A former minor league baseball player is going to defend himself in a death penalty sentencing trial to begin Wednesday in Mesa even though his legal adviser has said it is "legal suicide."
Fabio Gomez, 34, walked into court Friday, shackled and handcuffed in jail stripes, wheeling a pushcart stacked with documents and books topped with a paperback edition of "Black’s Law Dictionary."
The Dominican Republic native, convicted two years ago of raping and murdering 36-year-old Chandler resident Joan Morane, explained in court why he would defend himself rather than use a lawyer.
"I’m doing this under my constitutional rights," Gomez said.
Lawyer Daniel Raynak, who is serving as Gomez’s advisory counsel, said it is a mistake to let Gomez defend himself, and he asked Judge James Keppel to let him take over the defense.
"This is basically the equivalent of legal suicide," said Raynak, a veteran of dozens of murder cases.
Keppel said he has found Gomez mentally competent to defend himself, and Gomez declined Raynak’s offer.
The sentencing trial will consist of the aggravation phase in which the state will try to show why Gomez should be executed and the mitigation phase in which Gomez will try to show why his life should be spared.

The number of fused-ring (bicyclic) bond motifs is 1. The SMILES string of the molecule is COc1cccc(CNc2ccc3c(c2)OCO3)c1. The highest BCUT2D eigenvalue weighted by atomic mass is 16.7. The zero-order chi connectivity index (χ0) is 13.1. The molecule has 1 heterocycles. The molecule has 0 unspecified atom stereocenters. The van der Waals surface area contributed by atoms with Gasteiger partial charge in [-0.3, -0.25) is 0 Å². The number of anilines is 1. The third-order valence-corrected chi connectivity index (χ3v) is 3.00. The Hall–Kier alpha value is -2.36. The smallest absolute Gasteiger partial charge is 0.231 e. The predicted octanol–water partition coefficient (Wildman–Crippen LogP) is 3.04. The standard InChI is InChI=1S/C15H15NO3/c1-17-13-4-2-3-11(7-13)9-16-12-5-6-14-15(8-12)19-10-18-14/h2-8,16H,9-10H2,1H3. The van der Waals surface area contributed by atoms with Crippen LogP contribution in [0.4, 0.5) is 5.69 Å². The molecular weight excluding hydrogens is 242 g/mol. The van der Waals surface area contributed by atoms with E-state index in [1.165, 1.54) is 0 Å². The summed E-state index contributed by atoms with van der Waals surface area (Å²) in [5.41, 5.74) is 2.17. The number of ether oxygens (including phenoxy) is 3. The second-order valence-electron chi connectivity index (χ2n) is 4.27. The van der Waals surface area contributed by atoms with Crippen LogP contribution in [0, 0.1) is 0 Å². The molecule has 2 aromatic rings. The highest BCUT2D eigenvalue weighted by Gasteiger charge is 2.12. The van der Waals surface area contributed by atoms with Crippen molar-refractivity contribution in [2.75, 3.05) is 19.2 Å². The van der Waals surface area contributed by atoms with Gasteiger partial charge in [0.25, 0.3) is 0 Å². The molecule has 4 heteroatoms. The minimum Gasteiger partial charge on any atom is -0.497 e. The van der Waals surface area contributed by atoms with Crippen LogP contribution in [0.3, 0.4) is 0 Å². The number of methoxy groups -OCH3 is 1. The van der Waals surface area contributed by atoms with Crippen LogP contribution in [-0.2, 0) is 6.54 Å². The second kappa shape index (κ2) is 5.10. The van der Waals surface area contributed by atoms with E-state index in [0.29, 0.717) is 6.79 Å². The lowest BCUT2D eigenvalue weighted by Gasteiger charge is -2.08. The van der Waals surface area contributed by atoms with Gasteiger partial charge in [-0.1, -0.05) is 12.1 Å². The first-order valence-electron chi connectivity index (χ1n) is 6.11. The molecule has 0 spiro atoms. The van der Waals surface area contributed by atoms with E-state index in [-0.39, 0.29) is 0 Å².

"He has absolutely no idea what would constitute mitigation," Raynak said.
For instance, one of Gomez’s character witnesses is a fellow inmate who is facing multiple charges of murder, Raynak said.
Prosecutors say he should be executed because the murder was committed in an "especially cruel, heinous and depraved" manner. They will take about two weeks to present their case.
On Dec. 3, 1999, Morane’s body was found in a trash bin.
She had been hit at least 18 times in the face and skull with a 10-pound dumbbell.
Gomez, who was Morane’s neighbor and who played in the Chicago Cubs minor league system until 1997, was convicted in a jury trial in March 2001.
At that time in Arizona, judges determined if someone should be put to death.
The U.S. Supreme Court has since ruled that juries must make death penalty decisions.
Arizona juries are now empaneled for the guilt and sentencing phases of capital cases, but in Gomez’s case, a new jury will be chosen for his sentencing.